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Objective- Effective Code Writing and Execution

For text version, see "Code-SOP..txt"

  1. Synopsis

    1. The purpose of this document is to establish a "SOP" (Standard Operating Procedure) for creating and modifying code.
    2. The standards outlined here are to establish effective, efficient, common, readable, trackable, and accountable code-writing methodologies so that all code written by any member can be read, understood, and explained by any other member.
    3. The content here is not only to establish the SOP, but, also to create and/or follow known Best Practices, including but not limited to, PEP8 (see Resources).
    4. The reason for creating the SOP is to standardize all code written so that it can be efficiently read, understood, modified, and communicated without the need for either excessive time spent deciphering, or re-writing a new code ('re-inventing the wheel').
  2. Scope

    1. This SOP should be implemented team-wide and was originally intended for BASH scripting, but, is hoped to be applicable to all code written.
    2. Must-Haves-
      1. Valid use-case and need
      2. Clear known objectives
      3. Outline- Including Objectives, Milestones, Test criteria, and completion state (Desired End Results). This should be documented in the header of the code itself.
      4. Stated possibility/s of risk/s and safegards for such.
      5. Structure, order, and comments, for easy reading, understanding, and standardization.
    3. Nice-To-Haves-
      1. Option/Parameter in calling the code/script, to print the objective outlined in the 'Must-Haves'.
      2. Some method of logging it's actions.
      3. "Script-Template" - As a team we should create, agree, and use a standardized script-template.
  3. General Standards

    1. Use the "DRY" (Don't Repeat Yourself) principle, which states that you should NEVER repeat the same piece of code more than once in the same script/app.
    2. Make it OS/Release agnostic.
    3. Make it Portable- Environment, Network, and Infrastucture agnostic.
    4. Make it scaleable, allow for growth.
    5. Make it adaptable- Able to adjust with changed/better/new tools, methods, paths, etc. for anything that can/may change.
    6. Always use variables where common, multiple calls, or complex commands/strings are needed.
    7. For code that requires arguements/parameters passed on the command line-
      1. A help/usage statement option printing a menu.
        1. Standard- A conditional (Arithmatic) Expression check for the correct number of arguements passed and will print the usage message if '-ne'.
          1. Example- [[ ! $1 || $# -ne 1 ]] && { usage; echo "'$@' Not a valid option"; exit 1; }
          2. Use inside a function- EXAMPLE-
             cat <<EOT
         Usages and Oprions
  4. Process

    1. Evaluate the conditions
    2. Take action/s
    3. Carry out task/s
    4. Clean up and close
  5. Standards

      1. Use comments for all sections, sub-sections, functions, and complex commands.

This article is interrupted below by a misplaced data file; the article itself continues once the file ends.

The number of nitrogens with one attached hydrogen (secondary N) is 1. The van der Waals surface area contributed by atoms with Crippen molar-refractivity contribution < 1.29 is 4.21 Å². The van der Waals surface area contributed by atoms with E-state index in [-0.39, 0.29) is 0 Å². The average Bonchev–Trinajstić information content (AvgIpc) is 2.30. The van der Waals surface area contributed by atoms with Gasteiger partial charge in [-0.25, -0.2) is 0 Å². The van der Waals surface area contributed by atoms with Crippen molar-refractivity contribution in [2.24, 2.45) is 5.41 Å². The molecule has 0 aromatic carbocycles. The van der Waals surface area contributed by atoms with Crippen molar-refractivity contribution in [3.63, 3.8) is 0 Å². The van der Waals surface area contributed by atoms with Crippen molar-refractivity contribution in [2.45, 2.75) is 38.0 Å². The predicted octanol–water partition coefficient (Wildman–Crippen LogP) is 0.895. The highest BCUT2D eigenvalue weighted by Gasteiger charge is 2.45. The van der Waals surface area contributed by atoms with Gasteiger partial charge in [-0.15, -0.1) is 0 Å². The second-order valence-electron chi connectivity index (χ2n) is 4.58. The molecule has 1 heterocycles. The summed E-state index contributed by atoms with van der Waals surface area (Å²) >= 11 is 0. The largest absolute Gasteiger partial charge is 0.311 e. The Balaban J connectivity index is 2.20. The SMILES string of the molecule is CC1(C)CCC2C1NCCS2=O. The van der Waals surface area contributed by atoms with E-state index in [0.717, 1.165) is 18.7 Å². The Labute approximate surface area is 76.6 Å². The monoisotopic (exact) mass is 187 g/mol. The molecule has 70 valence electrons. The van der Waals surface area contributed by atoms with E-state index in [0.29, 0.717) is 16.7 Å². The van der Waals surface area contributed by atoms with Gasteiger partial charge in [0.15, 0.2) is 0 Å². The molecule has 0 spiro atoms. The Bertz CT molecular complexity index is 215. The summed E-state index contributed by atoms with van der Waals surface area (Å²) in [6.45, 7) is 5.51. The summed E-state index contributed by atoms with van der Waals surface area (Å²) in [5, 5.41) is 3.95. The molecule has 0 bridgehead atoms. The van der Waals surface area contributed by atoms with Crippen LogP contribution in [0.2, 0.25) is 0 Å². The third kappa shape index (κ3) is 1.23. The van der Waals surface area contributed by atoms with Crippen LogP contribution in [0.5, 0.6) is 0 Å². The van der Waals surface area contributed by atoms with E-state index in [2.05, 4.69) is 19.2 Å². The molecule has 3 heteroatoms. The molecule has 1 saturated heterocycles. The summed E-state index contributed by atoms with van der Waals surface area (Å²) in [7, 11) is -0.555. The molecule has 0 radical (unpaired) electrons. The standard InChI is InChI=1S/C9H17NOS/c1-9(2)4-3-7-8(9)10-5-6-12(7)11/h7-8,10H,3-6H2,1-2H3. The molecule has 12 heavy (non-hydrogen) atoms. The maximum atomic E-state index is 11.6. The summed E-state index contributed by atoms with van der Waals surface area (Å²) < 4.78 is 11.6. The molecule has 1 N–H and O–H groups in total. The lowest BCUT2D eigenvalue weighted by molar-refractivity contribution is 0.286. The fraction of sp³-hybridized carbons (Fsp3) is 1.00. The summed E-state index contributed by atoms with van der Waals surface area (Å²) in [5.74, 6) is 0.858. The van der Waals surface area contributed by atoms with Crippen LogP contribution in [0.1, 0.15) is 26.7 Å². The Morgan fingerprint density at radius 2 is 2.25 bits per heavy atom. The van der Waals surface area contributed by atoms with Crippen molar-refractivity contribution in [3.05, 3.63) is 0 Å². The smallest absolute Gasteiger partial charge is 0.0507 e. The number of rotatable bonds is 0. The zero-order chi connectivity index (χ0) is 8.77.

2. Good comments explain 'why', not just how what is being done.
    2. Logging-
      1. Logging should include all stdin and stderr output.
      2. Logging for on-going and/or sceduled runs should be "self-rotating", based on size, using compression, and the archives rotated by date or number of archives,
      3. Date-Time-Stamps for logs should be structured for ease of debugging, eg. "2018_07_23-14:32:29"
    3. Indenting-
      1. It is recommended to use 4 SPACES for indentation, instead of TABS, however, whatever you do, BE CONSISTANT! Do NOT mix TABS and SPACES, use ONLY one of the following:
        1. 2 SPACES
        2. 4 SPACES
        3. 8 SPACES
        4. TABS (last choice)
    4. Variables-
      1. It is recommended to use only lowercase for variables, as all SYSTEM variables are in UPPERCASE, however, you can ONLY use letters, numbers, and underscores for declaring variables.
      2. Never combine UPPER and lower case, use one OR the other.
      3. As with "Indenting", whatever you do, BE CONSISTANT!
      4. There are different methods of calling variables, they each have their purpose, know (or learn) those differences and purposes. Example- [[ $HOME vs ${HOME} vs $(home) ]]
        1. See the various sub-sections under
      5. Remember that variables contained within a funfion are limited to that function and are not available to the rest of the script, so declare global variables outside of functions where possible.
      6. Always declare global variables at the top-most part of the code.
      7. Always variable-ize the arguments passed on the cli, eg. "OPT_1=$1", "PARAM_1=$2", etc.
    5. IF statements-
      1. Use 'elif' statements instead of nested if-statements where possible.
      2. Use the Conditional structure where possible- Example
      •  [[ -e ${HOME}/.ssh ]] || { echo "No .ssh directory in ${HOME}"; exit 1; }
        1. Always use exit statements
    6. Loops (for, while, until)